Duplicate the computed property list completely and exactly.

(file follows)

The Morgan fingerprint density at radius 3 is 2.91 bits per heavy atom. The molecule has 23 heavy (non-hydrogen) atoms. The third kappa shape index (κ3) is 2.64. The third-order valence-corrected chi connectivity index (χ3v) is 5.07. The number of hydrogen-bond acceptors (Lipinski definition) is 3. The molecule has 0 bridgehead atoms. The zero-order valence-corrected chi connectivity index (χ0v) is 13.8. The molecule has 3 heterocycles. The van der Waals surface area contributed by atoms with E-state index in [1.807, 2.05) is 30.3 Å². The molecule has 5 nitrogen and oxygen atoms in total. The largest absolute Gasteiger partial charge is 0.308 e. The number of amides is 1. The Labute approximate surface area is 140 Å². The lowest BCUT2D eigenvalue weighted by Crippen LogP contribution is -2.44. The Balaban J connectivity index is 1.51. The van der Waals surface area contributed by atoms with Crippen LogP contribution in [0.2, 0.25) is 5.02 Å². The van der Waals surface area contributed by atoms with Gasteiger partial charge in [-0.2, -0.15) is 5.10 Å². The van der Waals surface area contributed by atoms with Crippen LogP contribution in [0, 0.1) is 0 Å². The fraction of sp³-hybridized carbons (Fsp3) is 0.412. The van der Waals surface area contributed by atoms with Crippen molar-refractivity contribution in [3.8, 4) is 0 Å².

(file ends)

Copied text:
The Morgan fingerprint density at radius 3 is 2.91 bits per heavy atom. The molecule has 23 heavy (non-hydrogen) atoms. The third kappa shape index (κ3) is 2.64. The third-order valence-corrected chi connectivity index (χ3v) is 5.07. The number of hydrogen-bond acceptors (Lipinski definition) is 3. The molecule has 0 bridgehead atoms. The zero-order valence-corrected chi connectivity index (χ0v) is 13.8. The molecule has 3 heterocycles. The van der Waals surface area contributed by atoms with E-state index in [1.807, 2.05) is 30.3 Å². The molecule has 5 nitrogen and oxygen atoms in total. The largest absolute Gasteiger partial charge is 0.308 e. The number of amides is 1. The Labute approximate surface area is 140 Å². The lowest BCUT2D eigenvalue weighted by Crippen LogP contribution is -2.44. The Balaban J connectivity index is 1.51. The van der Waals surface area contributed by atoms with Crippen LogP contribution in [0.2, 0.25) is 5.02 Å². The van der Waals surface area contributed by atoms with Gasteiger partial charge in [-0.2, -0.15) is 5.10 Å². The van der Waals surface area contributed by atoms with Crippen LogP contribution in [0, 0.1) is 0 Å². The fraction of sp³-hybridized carbons (Fsp3) is 0.412. The van der Waals surface area contributed by atoms with Crippen molar-refractivity contribution in [3.8, 4) is 0 Å².